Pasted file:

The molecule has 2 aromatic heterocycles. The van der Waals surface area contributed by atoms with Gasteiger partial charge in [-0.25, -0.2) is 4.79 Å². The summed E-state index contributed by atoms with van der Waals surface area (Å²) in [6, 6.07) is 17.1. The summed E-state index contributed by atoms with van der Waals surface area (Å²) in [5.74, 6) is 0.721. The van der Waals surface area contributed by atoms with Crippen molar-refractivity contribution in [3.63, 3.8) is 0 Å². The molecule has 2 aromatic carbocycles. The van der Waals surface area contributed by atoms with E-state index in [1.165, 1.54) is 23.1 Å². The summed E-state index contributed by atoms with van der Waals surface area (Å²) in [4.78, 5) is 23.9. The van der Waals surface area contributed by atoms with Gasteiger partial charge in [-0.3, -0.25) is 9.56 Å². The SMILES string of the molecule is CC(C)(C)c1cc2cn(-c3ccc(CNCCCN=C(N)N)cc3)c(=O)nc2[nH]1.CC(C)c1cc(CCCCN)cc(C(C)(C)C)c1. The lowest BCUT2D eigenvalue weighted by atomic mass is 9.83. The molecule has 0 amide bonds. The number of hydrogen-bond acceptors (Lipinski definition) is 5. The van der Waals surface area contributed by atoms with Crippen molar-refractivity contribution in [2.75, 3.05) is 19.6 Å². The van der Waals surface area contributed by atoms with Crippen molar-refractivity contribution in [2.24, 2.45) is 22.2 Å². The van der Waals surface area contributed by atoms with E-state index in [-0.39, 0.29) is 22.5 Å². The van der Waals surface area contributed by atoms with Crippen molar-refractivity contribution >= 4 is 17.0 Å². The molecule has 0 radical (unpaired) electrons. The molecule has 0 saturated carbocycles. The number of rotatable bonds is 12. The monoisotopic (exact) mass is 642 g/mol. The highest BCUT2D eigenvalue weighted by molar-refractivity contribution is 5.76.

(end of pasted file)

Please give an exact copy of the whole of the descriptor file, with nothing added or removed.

The molecule has 2 aromatic heterocycles. The van der Waals surface area contributed by atoms with Gasteiger partial charge in [-0.25, -0.2) is 4.79 Å². The summed E-state index contributed by atoms with van der Waals surface area (Å²) in [6, 6.07) is 17.1. The summed E-state index contributed by atoms with van der Waals surface area (Å²) in [5.74, 6) is 0.721. The van der Waals surface area contributed by atoms with Crippen molar-refractivity contribution in [3.63, 3.8) is 0 Å². The molecule has 2 aromatic carbocycles. The van der Waals surface area contributed by atoms with E-state index in [1.165, 1.54) is 23.1 Å². The summed E-state index contributed by atoms with van der Waals surface area (Å²) in [4.78, 5) is 23.9. The van der Waals surface area contributed by atoms with Gasteiger partial charge in [-0.3, -0.25) is 9.56 Å². The SMILES string of the molecule is CC(C)(C)c1cc2cn(-c3ccc(CNCCCN=C(N)N)cc3)c(=O)nc2[nH]1.CC(C)c1cc(CCCCN)cc(C(C)(C)C)c1. The lowest BCUT2D eigenvalue weighted by atomic mass is 9.83. The molecule has 0 amide bonds. The number of hydrogen-bond acceptors (Lipinski definition) is 5. The van der Waals surface area contributed by atoms with Crippen molar-refractivity contribution in [2.75, 3.05) is 19.6 Å². The van der Waals surface area contributed by atoms with Crippen molar-refractivity contribution in [2.24, 2.45) is 22.2 Å². The van der Waals surface area contributed by atoms with E-state index in [-0.39, 0.29) is 22.5 Å². The van der Waals surface area contributed by atoms with Crippen molar-refractivity contribution >= 4 is 17.0 Å². The molecule has 0 radical (unpaired) electrons. The molecule has 0 saturated carbocycles. The number of rotatable bonds is 12. The monoisotopic (exact) mass is 642 g/mol. The highest BCUT2D eigenvalue weighted by molar-refractivity contribution is 5.76.